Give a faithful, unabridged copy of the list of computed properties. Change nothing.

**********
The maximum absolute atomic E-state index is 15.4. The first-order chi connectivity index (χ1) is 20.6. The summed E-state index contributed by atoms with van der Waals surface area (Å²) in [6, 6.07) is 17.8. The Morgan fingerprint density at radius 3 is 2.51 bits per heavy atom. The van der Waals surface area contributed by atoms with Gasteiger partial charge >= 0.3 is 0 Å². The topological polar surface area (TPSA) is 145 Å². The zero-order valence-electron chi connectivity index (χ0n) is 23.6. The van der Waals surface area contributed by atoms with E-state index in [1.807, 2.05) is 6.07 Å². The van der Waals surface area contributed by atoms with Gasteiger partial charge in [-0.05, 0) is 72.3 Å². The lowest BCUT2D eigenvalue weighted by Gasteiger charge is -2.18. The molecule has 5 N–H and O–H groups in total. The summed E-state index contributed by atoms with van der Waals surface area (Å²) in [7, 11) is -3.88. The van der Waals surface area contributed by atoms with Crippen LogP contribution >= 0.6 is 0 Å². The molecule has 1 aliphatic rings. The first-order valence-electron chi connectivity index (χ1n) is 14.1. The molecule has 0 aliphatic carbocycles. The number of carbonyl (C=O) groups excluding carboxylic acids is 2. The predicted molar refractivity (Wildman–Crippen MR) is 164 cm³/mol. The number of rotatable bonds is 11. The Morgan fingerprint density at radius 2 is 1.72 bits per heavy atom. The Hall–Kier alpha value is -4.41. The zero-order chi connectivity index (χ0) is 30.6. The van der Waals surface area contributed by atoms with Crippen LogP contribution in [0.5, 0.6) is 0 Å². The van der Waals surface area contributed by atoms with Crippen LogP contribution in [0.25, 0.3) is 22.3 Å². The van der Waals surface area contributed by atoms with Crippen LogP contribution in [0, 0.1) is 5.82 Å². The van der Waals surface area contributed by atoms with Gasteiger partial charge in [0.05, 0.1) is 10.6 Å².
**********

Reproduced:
The maximum absolute atomic E-state index is 15.4. The first-order chi connectivity index (χ1) is 20.6. The summed E-state index contributed by atoms with van der Waals surface area (Å²) in [6, 6.07) is 17.8. The Morgan fingerprint density at radius 3 is 2.51 bits per heavy atom. The van der Waals surface area contributed by atoms with Gasteiger partial charge >= 0.3 is 0 Å². The topological polar surface area (TPSA) is 145 Å². The zero-order valence-electron chi connectivity index (χ0n) is 23.6. The van der Waals surface area contributed by atoms with E-state index in [1.807, 2.05) is 6.07 Å². The van der Waals surface area contributed by atoms with Gasteiger partial charge in [-0.05, 0) is 72.3 Å². The lowest BCUT2D eigenvalue weighted by Gasteiger charge is -2.18. The molecule has 5 N–H and O–H groups in total. The summed E-state index contributed by atoms with van der Waals surface area (Å²) in [7, 11) is -3.88. The van der Waals surface area contributed by atoms with Crippen LogP contribution >= 0.6 is 0 Å². The molecule has 1 aliphatic rings. The first-order valence-electron chi connectivity index (χ1n) is 14.1. The molecule has 0 aliphatic carbocycles. The number of carbonyl (C=O) groups excluding carboxylic acids is 2. The predicted molar refractivity (Wildman–Crippen MR) is 164 cm³/mol. The number of rotatable bonds is 11. The Morgan fingerprint density at radius 2 is 1.72 bits per heavy atom. The Hall–Kier alpha value is -4.41. The zero-order chi connectivity index (χ0) is 30.6. The van der Waals surface area contributed by atoms with Crippen LogP contribution in [0.5, 0.6) is 0 Å². The van der Waals surface area contributed by atoms with Crippen LogP contribution in [0.25, 0.3) is 22.3 Å². The van der Waals surface area contributed by atoms with Crippen LogP contribution in [0, 0.1) is 5.82 Å². The van der Waals surface area contributed by atoms with Gasteiger partial charge in [0.05, 0.1) is 10.6 Å².